I'm also optimistic about Spotify's impact on the classical music industry. According to the much-quoted article by Mode founder Brian Brandt, Spotify's payment to his label is about 1/3 penny per stream, in June 2011. Looks bleak, yes? Here's my take on it:

Mr. Brandt also said the profit from one CD sold is about $3.

If 10 users listen to a 10-track Mode album on Spotify for 10 times, Spotify pays Mode:

$0.0033*10*10*10=$3.3 Looks better? Hard to believe? Read on.

"We agree with Prof. Bartok that a smartphone would save us much trouble"

Where do the three 10s come from? 10 tracks per album is a legitimate guess, there are albums featuring long tracks, like the 4-track Xenakis quartets recording, but there are also albums with many shorter tracks, like the 25-track Berio's Works For Voices disk. And I think listening to an album 10 times is an understatement. For most music fans, when they buy a CD, they probably listen to it many more times during the time they own that CD. Please note that CD’s lifespan is said to be decades, in theory your grandchildren could inherit your CDs 60 years from now (though by that time it might be harder to find a CD player than find a 78 rpm record player today). So 10 plays for an album is also a safe assumption, IMO. If people don’t listen to an album at least 10 times in years or even decades, I see little possibility, or reason that they would, or should buy it. I know, there are classical veterans who own thousands of CDs and never listened to most of them more than a couple of time. But I don't think that kind of behavior is what the industry should depend on, and it's not environment friendly either.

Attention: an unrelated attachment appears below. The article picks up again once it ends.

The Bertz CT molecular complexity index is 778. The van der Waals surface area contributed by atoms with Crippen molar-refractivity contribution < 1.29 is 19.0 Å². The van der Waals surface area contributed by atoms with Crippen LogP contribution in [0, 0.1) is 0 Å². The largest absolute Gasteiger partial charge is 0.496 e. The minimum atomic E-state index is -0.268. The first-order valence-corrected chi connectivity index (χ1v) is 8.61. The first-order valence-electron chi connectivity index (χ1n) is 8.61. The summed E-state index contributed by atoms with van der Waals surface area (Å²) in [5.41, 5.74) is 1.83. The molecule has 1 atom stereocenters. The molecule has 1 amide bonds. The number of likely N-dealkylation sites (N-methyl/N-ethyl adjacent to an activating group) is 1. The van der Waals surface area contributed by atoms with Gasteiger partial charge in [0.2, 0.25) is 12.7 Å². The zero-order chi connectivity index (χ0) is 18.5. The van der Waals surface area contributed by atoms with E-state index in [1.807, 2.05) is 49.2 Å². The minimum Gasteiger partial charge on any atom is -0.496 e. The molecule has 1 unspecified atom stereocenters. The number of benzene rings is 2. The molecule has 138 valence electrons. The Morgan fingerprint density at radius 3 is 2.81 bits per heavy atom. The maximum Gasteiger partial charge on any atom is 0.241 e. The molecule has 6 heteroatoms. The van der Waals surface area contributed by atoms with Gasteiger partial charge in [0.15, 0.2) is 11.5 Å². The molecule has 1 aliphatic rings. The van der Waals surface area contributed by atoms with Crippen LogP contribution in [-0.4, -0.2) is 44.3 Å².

Then we come to the real question: is it possible to get 10 times or more people to listen to an album, than those who buy CDs? I'm not a classical music marketer, all I can say is, at least there's hope, and I see more hope in getting more people to listen to the music, than luring people into buying CDs again, which is beating on a dead horse.

Nielsen SoundScan reports that for the first half of 2011, a total of 3.8 million classical albums were sold, compares to 2010 it shows a 13% growth. Looks encouraging? Not to me.

Lady Antebellum, one pop act alone, sold the same amount of albums in 2010.

Talking about market size, if we say $8 per album (real figure may be lower. I have no doubt that a large part of the sales were from heavily discount boxsets, like the 170-CD Brilliant complete Mozart edition, sells at $134), the market size of physical sales of classical music in recorded from in half a year, is merely $30M. Halo, one game from Microsoft, grossed $200M in 24 hours.